Haile-Selassie apparently is using his eyes and subjective judgement on the slant of a joint surface, a joint surface unavailable to the scientific community. Were it available, a way might be found to do a parallel, objective, valid, reliable, calibrated test of similarity. It is not available, so scientists denied access must do the best they can with whatever is available and that is what was done. It is unfortunate that those with access do not take seriously their responsibility to the scientific community at large and devise the objective tests themselves. That they do not, that they make much from such meagre data, that they deny access to even a better image, and that the results of this modest study are so contradictory make one wonder whether their purpose is to avoid rather than welcome scientific scrutiny, acceptance and application. Was the intent instead to proceed directly from a letter to the editor of Nature1 to the acclaim from a cover story in Time magazine?2 If they are confident of their work with nothing to hide, then they should behave like bona fide scientists and not like those involved in the Piltdown forgery.3

Summary and conclusions

In summary, the results of this objective statistical study suggest that the AME-VP-1/71 bone had scant similarity to human bone, was dissimilar to baboon bone and was most dissimilar to chimpanzee bone. The baboon bone was similar to the chimpanzee and dissimilar to human bone. The chimpanzee was most dissimilar to humans. Human bone had no similarity to monkey or ape bone. Therefore, these objective ancestry analyses for fossil bones suggest that the conclusion of Haile-Selassie and Robinson, that Ardipithecus ramidus kadabba was an ancestor of apes and humans that walked on two legs, is farfetched speculation.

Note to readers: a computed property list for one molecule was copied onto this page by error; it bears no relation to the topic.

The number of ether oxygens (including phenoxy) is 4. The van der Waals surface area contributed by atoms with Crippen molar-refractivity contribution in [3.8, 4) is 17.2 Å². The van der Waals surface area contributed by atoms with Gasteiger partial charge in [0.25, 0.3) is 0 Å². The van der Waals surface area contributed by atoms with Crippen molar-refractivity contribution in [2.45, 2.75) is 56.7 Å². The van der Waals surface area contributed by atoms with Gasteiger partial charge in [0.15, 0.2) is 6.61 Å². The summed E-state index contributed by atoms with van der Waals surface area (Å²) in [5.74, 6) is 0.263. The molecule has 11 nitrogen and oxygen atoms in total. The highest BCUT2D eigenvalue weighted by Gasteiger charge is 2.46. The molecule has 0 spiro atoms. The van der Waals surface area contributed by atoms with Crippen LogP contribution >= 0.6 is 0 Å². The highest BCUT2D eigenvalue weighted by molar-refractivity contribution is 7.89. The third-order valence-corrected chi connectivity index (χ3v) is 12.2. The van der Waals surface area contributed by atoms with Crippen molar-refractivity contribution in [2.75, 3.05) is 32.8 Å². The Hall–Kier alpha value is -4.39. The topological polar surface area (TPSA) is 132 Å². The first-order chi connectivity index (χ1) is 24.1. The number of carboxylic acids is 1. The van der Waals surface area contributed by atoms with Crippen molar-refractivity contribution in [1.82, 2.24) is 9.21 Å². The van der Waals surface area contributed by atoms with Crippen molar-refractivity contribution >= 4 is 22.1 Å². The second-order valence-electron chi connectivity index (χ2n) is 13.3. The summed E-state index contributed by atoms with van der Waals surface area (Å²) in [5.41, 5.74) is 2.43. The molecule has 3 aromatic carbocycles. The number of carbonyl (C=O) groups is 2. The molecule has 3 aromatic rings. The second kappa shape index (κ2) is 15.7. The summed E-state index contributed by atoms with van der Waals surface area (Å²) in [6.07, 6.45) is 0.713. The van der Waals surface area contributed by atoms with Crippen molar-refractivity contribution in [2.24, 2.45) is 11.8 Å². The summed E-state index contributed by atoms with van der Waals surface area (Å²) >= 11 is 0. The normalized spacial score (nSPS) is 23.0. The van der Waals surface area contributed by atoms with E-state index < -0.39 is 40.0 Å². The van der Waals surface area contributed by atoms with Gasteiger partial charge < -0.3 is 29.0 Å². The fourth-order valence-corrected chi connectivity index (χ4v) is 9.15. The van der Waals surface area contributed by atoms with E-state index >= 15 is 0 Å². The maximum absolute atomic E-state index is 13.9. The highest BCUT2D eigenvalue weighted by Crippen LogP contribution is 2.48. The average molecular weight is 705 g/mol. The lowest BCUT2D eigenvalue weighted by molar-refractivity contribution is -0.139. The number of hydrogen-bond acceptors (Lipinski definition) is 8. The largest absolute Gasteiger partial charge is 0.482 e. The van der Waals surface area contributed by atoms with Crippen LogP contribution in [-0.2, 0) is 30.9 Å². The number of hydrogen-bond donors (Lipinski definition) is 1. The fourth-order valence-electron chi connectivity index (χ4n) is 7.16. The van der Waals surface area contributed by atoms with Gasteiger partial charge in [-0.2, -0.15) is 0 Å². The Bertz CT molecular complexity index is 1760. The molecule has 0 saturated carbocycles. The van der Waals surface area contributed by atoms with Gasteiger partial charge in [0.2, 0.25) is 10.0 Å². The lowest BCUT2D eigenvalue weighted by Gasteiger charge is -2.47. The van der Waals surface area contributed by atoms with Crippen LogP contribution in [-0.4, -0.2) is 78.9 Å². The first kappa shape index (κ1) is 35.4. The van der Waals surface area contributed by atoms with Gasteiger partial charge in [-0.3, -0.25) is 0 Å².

Recommended Resources




References

  1. Haile-Selassie, Y., Late Miocene hominids from the Middle Awash, Ethiopia, Nature 412:178–181, 2001. Return to text.
  2. Robinson, S., Paleontology, one giant step for mankind, Time 158(3):54–61, 2001. Return to text.
  3. Walsh, J.E., Unraveling Piltdown: The Science Fraud of the Century and Its Solution, Random House, New York, pp. 124–125, 1996. Return to text.
  4. Swindler, D.R. and Wood, C.D., An Atlas of Primate Gross Anatomy: Baboon, Chimpanzee, and Man, University of Washington Press, Seattle, pp. 52–55, 1973. Return to text.
  5. Spalteholz, W., Hand Atlas of Human Anatomy, Volume I, S. Hirzel, Leipzig, pp. 146–149, 1900. Return to text.
  6. Sarfati, J., Time’s alleged ‘ape-man’ trips up (again)! Journal of Creation 15(3):7–9, 2001. Return to text.
  7. Oxnard,C.E., The place of australopithecines in human evolution: grounds for doubt? Nature 258:389–395, 1975. Return to text.